On May 5th, South Sudan’s Vice President, H.E. Dr. Riak Machar, formally launched a national Conflict Early Warning and Response Unit (CEWERU) committee directly linked to IGAD’s Conflict Early Warning and Response Mechanism (CEWARN.) This historic step was taken with the leadership of the South Sudan Peace and Reconciliation Commission (SSPRC) which now takes up the mantle of the existing early warning system.
See press release for details
The system is designed to deepen the government’s ability to respond proactively to risks of violent conflict. The national early warning system, known as CEWERS, has been operational in four states since 2009, supported by Catholic Relief Services (CRS) including in Eastern Equatoria state where CEWARN has been operating with a regional focus.
The official launch transfers ownership of the system to a high-level committee made up of government and response-ready NGOs. The system will also be mirrored on the state and county levels, and connected to the broader regional CEWARN mechanism.
The new South Sudan CEWERU comprises key government and non- government institutions working on peace, security and development. It is modeled after similar structures in Djibouti, Ethiopia, Kenya, Somalia, Sudan and Uganda that serve as important nodes in national and regional efforts to prevent and mitigate violent conflict.
H.E. Dr. Machar, presiding over the launch event, signaled the government’s commitment to this effort. The Vice President who also keenly engaged with technical presentations from CEWERS and CEWARN described the importance of early warning as a ‘whole of government’ approach to governance. He pointed to the stark difference between the human and financial costs incurred in preventing conflict as opposed to trying to recover from it, and spoke passionately of the need to lean to the former.
The need for this approach is clear in South Sudan. As he put it, “South Sudan, which has come out a long-running civil war, continues to grapple with multiple internal and regional security challenges which necessitate a nation-wide capacity to anticipate, and act proactively to prevent violent conflicts.”He also stressed the need for the mechanism to operate at county, state and federal levels with local structures empowered to undertake response measures.
The CEWARN Director,Dr. Martin Kimani, observed that the establishment of the national CEWERU was an important milestone in advancing CEWARN’s engagement in South Sudan and the wider IGAD region. He recognized the transformative possibility that the South Sudan CEWERU presents to the region as it gets launched at a critical stage for the broader mechanism saying, “As CEWARN transitions into a new phase of operations in the post-2012 period, its operations are set to expand to wider geographic and thematic areas of national and regional relevance in South Sudan as in the rest of the IGAD Member states.”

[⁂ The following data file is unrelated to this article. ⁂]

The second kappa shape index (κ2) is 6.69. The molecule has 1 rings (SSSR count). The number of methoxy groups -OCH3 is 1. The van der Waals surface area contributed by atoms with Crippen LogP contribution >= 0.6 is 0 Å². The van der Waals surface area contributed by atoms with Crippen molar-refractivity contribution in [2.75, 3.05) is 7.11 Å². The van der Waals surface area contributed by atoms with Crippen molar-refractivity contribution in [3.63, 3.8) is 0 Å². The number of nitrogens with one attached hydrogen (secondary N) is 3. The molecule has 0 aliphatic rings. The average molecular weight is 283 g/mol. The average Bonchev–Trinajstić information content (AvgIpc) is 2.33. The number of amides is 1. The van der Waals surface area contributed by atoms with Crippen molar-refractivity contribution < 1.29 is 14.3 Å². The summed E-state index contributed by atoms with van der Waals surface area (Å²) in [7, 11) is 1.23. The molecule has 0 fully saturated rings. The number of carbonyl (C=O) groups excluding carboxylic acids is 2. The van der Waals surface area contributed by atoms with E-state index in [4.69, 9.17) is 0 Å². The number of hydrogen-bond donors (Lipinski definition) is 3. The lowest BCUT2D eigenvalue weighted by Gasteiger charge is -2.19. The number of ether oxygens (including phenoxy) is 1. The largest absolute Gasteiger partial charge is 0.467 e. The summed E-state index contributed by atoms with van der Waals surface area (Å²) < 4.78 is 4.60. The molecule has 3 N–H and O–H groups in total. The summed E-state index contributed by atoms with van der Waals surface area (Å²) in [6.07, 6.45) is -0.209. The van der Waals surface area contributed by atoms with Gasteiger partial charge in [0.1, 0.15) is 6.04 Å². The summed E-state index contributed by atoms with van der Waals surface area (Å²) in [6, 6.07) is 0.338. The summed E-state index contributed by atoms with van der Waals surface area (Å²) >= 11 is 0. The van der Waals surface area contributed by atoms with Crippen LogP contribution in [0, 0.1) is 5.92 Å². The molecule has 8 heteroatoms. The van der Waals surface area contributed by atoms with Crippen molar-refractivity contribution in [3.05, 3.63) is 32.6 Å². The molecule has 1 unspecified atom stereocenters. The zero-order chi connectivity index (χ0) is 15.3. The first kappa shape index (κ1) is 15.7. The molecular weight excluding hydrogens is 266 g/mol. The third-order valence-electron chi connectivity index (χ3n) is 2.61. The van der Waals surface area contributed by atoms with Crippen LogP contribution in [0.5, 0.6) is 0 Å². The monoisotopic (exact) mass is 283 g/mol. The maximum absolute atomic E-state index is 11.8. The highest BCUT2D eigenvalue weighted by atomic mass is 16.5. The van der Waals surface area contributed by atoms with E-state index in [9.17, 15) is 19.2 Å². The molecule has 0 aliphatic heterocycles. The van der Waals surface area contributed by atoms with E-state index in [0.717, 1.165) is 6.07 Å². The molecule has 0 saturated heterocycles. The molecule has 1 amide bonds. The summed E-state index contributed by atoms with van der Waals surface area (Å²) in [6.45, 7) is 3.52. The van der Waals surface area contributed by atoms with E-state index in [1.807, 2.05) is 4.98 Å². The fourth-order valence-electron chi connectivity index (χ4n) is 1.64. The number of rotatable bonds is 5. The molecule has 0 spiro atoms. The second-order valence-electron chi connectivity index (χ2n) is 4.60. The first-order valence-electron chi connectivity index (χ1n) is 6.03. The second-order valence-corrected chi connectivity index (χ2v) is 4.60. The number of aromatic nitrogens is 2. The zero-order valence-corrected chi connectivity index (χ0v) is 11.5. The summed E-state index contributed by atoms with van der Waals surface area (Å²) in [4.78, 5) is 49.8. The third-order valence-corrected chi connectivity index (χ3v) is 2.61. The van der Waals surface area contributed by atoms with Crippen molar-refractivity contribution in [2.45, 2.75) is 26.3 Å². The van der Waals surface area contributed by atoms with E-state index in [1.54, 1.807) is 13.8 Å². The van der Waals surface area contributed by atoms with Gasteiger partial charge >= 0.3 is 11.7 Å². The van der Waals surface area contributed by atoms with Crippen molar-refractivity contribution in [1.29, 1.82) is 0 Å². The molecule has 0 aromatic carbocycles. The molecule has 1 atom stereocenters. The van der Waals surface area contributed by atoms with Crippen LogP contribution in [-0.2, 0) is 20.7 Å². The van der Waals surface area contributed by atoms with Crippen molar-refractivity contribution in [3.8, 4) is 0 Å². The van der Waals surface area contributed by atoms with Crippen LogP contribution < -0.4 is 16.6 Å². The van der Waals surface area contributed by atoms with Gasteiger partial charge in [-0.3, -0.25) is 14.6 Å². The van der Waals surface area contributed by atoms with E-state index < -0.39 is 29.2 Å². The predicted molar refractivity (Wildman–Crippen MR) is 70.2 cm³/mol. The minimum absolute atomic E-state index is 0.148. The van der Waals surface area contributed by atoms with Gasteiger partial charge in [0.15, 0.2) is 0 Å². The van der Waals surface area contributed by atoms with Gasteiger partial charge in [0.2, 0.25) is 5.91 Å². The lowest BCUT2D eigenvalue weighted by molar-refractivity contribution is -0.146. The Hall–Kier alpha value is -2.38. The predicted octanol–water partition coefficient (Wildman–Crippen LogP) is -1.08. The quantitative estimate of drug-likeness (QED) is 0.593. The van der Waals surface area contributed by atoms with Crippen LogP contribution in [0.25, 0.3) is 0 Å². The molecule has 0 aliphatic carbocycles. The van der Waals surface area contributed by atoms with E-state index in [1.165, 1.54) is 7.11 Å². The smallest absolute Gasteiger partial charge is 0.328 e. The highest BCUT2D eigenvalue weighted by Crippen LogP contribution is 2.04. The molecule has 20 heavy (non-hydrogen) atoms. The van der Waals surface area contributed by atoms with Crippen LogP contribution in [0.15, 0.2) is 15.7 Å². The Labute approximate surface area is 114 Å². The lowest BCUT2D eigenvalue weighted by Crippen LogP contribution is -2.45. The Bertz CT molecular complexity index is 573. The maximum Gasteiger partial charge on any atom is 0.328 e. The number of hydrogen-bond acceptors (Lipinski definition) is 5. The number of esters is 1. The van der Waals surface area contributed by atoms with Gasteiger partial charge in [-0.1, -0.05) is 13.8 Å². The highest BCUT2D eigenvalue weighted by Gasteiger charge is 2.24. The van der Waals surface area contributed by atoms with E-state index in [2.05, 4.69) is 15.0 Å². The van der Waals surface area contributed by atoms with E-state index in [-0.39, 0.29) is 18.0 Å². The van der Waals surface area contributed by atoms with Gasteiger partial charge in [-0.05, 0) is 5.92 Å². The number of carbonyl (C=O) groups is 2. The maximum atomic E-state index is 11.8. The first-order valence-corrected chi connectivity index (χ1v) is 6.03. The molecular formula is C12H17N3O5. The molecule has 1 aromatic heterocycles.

The launch event was attended by senior government officials and members of Parliament including the Ag Chairperson of SSPRC Mr. Peter Gwang Akicas well as UNMISS Chief of Staff Mr. Paul Egunsola, CRS Country Representative, Mr. Andrew Rosauer, donor representatives and members of national and international NGOs. The launch of the CEWERU is the latest step in integrating South Sudan into IGAD since it formally acceded to membership in December 2011.
The CEWARN Mechanism is a leading IGAD initiative in cross-border peace building as a way of promoting regional stability. CEWARN has operated since 2002 with an initial focus on cross-border pastoral and related conflicts along the Djibouti-Ethiopia, Ethiopia-Kenya-Somalia as well as Ethiopia-Kenya-South Sudan and Uganda borders. In South Sudan, CEWARN has been operating in North Kapoeta, South Kapoeta, Budi, Ikwotos and Narus counties of Eastern Equatoria State since 2009.
CEWARN is deep in the process of developing a new strategy. The member states have been clear about their desire to expand into different types of conflicts and to sharply extend the present areas of reporting. South Sudan joins this process as the newest but possibly the most transformative effort as reflected in the strong support of the CEWERU from the highest levels of government and the clear need for sustained peace if a prosperous and stable South Sudan is to be realized.
H.E. Dr. Machar spoke for the hopes of the region when he observed the need for government to “know what could be going wrong and needs attention,” and the wisdom of looking to govern in a way that nips conflict risks “at the bud.” With this launch, the IGAD region takes another important step in building institutions that are equal to the demands made of them in the region.